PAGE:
All I Really Need to Know I Learned in Kindergarten - Robert Fulghum
Essays on life that will resonate deeply as readers discover how universal insights can be found in ordinary events.
More than thirty years ago, Robert Fulghum published a simple credo—a credo that became the phenomenal #1 New York Times bestseller All I Really Need to Know I Learned in Kindergarten. Today, after being embraced around the world and selling more than seven million copies, Fulghum’s book retains the potency of a common though no less relevant piece of wisdom: that the most basic aspects of life bear its most important opportunities.
Here Fulghum engages us with musings on life, death, love, pain, joy, sorrow, and the best chicken-fried steak in the continental United States. The little seed in the Styrofoam cup offers a reminder about our own mortality and the delicate nature of life . . . a spider who catches (and loses) a full-grown woman in its web one fine morning teaches us about surviving catastrophe . . . the love story of Jean-Francois Pilatre and his hot-air balloon reminds us to be brave and unafraid to “fly” . . . life lessons hidden in the laundry pile . . . magical qualities found in a box of crayons . . . hide-and-seek vs. sardines—and how these games relate to the nature of God. All I Really Need to Know I Learned in Kindergarten is brimming with the very stuff of life and the significance found in the smallest details.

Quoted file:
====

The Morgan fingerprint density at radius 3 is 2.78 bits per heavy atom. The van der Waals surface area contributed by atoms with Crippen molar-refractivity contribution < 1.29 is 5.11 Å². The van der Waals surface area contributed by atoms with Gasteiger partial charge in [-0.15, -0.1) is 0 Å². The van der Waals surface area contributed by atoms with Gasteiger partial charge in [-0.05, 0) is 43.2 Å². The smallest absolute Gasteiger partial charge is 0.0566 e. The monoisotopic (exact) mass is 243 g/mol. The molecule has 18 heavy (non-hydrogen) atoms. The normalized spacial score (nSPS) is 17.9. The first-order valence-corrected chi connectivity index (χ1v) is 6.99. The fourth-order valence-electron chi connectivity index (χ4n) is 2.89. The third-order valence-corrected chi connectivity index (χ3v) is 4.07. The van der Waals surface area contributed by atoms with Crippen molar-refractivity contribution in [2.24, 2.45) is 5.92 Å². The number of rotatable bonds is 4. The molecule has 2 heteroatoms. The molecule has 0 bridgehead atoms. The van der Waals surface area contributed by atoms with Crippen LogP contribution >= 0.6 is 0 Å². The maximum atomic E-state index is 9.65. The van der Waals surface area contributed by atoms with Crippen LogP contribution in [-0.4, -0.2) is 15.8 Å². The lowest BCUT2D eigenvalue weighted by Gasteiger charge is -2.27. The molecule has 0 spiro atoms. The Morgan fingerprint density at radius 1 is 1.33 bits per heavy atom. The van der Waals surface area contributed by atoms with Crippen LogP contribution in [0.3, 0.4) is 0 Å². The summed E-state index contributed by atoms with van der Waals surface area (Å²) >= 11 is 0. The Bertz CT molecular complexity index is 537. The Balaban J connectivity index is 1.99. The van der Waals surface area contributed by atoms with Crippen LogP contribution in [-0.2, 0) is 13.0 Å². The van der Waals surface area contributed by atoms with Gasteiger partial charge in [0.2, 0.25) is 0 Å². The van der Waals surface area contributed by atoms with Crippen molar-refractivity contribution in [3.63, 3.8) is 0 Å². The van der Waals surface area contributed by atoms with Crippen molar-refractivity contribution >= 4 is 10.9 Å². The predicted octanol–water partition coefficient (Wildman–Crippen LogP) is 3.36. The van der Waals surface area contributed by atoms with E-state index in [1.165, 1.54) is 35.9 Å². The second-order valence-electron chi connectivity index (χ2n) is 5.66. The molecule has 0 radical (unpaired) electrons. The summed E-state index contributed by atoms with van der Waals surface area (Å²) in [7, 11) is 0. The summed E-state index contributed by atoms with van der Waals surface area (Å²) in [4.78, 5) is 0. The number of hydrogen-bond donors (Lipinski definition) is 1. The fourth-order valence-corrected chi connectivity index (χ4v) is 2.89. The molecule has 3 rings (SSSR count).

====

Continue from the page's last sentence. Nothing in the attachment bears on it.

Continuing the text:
In the editions since the first publication of this book, Robert Fulghum has had some time to ponder, to reevaluate, and to reconsider, adding fresh thoughts on classic topics including a short new introduction.
Praise for All I Really Need to Know I Learned in Kindergarten
“A healthy antidote to the horrors that pummel us in this dicey age.”—Baltimore Sun
“Within simplicity lies the sublime.”—San Francisco Chronicle
“It is interesting how much of it applies not only to individuals, grown or small, but even to nations.”—New York Daily News
“As universal as fresh air and invigorating as the fragrance of a Douglas fir.”—Los Angeles Times